Cambridge breakthrough to reduce animal experiments
Millions of animals could be spared lab experimentation in future thanks to medical technology innovation from liver disease experts at Cambridge University.
Dr Meritxell Huch from the UK’s Gurdon Institute has found one of the research world’s Holy Grails – a way to test 1,000 compounds using cells that come from only one mouse.
Typically a study to investigate one potential drug compound to treat one form of liver disease would require up to 50 live animals per experiment – so testing 1,000 compounds would need 50,000 mice.
“By using the liver culture system I developed, we can test 1000 compounds using cells that come from only one mouse, resulting in a significant reduction in animal use,” said Dr Huch.
“If other laboratories adopt this method then the impact on animal use in the liver research field would be immediate. A vast library of potential drug compounds could be narrowed down to just one or two very quickly and cheaply, which can then be tested further in an animal study.”
For the first time Dr Huch has successfully grown ‘mini-livers’ from adult mouse stem cells – an advance that has earned her the UK's international prize for the scientific and technological advance with the most potential to replace, reduce or refine the use of animals in science (the 3Rs). The competition was sponsored by GlaxoSmithKline, which was highly impressed with the advance.
The new method enables adult mouse stem cells to grow and expand into fully functioning three-dimensional liver tissue. Growing hepatocytes (liver cells) in the laboratory has been attempted by liver biologists for many years, since it would reduce their reliance on using mice to study liver disease and would open up new opportunities in medical research and drug safety testing. Until now no laboratory has been successful in deciphering how to isolate and grow these cells.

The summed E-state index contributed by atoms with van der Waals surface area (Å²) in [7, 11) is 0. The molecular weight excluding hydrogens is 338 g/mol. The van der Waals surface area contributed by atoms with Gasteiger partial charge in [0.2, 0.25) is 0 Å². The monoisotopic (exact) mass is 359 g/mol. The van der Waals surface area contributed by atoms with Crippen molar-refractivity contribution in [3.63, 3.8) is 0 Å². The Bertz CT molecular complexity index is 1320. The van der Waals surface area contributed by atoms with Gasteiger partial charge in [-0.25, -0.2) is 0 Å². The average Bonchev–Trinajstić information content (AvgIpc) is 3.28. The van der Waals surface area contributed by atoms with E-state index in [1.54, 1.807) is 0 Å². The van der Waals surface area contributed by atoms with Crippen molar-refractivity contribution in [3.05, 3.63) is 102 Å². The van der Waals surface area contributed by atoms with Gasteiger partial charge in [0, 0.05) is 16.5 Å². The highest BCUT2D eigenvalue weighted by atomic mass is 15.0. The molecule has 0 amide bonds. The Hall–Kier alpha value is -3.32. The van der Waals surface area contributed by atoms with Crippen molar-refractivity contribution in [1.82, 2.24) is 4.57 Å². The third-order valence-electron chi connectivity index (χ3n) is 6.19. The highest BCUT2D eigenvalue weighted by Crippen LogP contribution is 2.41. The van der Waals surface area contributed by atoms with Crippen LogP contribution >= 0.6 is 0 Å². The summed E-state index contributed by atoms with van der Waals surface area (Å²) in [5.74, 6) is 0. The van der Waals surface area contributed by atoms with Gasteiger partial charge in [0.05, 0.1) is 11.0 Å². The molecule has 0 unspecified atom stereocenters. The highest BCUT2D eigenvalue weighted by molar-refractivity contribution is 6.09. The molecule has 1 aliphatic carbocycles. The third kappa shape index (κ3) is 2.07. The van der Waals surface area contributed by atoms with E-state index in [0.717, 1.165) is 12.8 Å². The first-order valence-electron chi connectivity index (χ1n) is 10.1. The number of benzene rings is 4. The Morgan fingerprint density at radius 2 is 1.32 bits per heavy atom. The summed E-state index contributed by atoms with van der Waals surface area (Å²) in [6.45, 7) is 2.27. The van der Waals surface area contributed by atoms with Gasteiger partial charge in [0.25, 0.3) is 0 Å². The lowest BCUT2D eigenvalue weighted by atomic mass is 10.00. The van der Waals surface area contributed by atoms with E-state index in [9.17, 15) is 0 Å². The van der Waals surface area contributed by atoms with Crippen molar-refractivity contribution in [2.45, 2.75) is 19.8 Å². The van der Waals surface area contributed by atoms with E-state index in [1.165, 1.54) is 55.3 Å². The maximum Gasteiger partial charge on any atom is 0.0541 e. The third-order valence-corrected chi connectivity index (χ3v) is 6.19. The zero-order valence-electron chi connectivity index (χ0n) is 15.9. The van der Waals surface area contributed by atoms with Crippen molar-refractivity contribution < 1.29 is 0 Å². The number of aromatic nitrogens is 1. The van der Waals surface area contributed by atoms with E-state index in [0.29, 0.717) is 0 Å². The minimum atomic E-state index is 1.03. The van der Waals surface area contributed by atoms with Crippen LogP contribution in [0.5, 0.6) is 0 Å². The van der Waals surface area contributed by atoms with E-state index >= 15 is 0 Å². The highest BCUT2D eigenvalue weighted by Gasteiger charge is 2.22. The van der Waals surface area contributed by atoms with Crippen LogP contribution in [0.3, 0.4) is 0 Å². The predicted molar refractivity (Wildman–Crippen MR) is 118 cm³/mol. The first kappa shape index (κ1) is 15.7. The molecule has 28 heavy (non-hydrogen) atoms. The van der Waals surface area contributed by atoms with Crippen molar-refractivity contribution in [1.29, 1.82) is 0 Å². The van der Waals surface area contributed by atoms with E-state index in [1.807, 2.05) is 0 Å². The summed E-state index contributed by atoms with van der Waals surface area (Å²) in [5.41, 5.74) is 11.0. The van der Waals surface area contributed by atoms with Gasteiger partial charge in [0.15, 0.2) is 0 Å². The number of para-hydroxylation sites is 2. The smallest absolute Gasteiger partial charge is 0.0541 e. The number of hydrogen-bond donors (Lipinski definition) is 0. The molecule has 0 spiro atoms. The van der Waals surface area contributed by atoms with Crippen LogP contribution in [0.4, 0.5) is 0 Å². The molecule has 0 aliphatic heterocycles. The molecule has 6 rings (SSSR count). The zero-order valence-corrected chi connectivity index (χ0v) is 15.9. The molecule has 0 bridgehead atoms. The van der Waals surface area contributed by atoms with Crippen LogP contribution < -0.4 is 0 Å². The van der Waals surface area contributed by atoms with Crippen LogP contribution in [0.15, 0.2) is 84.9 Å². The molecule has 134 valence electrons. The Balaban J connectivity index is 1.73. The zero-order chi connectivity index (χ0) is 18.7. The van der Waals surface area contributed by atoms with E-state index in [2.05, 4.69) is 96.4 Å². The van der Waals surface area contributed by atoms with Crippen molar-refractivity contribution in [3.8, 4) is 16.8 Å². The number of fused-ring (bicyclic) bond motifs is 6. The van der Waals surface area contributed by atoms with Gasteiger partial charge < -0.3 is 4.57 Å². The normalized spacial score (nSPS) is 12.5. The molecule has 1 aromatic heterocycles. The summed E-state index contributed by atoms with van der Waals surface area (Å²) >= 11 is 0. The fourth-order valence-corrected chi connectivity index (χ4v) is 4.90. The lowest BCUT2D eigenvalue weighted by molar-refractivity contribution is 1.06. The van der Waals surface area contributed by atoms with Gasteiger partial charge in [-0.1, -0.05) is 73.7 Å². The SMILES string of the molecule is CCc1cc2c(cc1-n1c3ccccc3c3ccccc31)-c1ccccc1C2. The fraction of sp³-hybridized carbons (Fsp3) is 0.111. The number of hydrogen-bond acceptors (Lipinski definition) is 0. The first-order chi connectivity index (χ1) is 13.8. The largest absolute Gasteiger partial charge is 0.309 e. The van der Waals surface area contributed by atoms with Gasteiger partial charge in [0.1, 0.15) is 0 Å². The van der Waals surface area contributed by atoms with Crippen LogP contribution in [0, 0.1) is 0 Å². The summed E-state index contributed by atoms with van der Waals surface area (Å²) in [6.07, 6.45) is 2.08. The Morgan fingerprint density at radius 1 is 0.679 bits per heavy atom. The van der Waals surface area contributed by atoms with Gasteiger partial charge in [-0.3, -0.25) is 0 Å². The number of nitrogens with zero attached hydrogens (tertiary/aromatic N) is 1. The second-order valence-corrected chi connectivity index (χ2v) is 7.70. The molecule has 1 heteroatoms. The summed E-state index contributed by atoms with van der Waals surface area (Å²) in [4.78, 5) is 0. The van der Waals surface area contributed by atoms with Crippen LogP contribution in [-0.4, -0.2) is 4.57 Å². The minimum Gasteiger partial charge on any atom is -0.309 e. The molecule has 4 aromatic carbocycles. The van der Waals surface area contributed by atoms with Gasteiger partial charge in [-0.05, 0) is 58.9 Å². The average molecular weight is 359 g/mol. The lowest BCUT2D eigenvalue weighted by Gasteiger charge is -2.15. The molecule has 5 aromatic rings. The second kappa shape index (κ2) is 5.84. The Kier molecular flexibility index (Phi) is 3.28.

Liver stem cells are typically found in a dormant state in the liver, only becoming active following injury to produce new liver cells and bile ducts. Dr Huch and colleagues at the Netherlands' Hubrecht Institute located the specific type of stem cells responsible for this regeneration, which are recognised by a key surface protein (Lgr5+) that they share with similar stem cells in the intestine, stomach and hair follicles.
By isolating these cells and placing them in a culture medium with the right conditions, the researchers were able to grow small liver organoids, which survive and expand for over a year in a laboratory environment. When implanted back into mice with liver disease they continued to grow, ameliorating the disease and extending the survival of the mice.
Having further refined the process using cells from rats and dogs, Dr Huch is now moving onto testing it with human cells, which would not only be more relevant to research into human disease, but also translate to the development of a patient's own liver tissue for transplantation.
Dr Vicky Robinson, chief executive of the NC3Rs is excited by the discovery. She said: “Growing functioning liver cells in culture has been the Holy Grail for liver biologists for many years, so a limitless supply of hepatocytes could have a huge 3Rs impact both on basic research to understand liver disease and for the screening and safety testing of pharmaceuticals.
“Researchers need to utilise this alternative technology as soon as possible to ensure the benefits to animals and human health are fully realised.”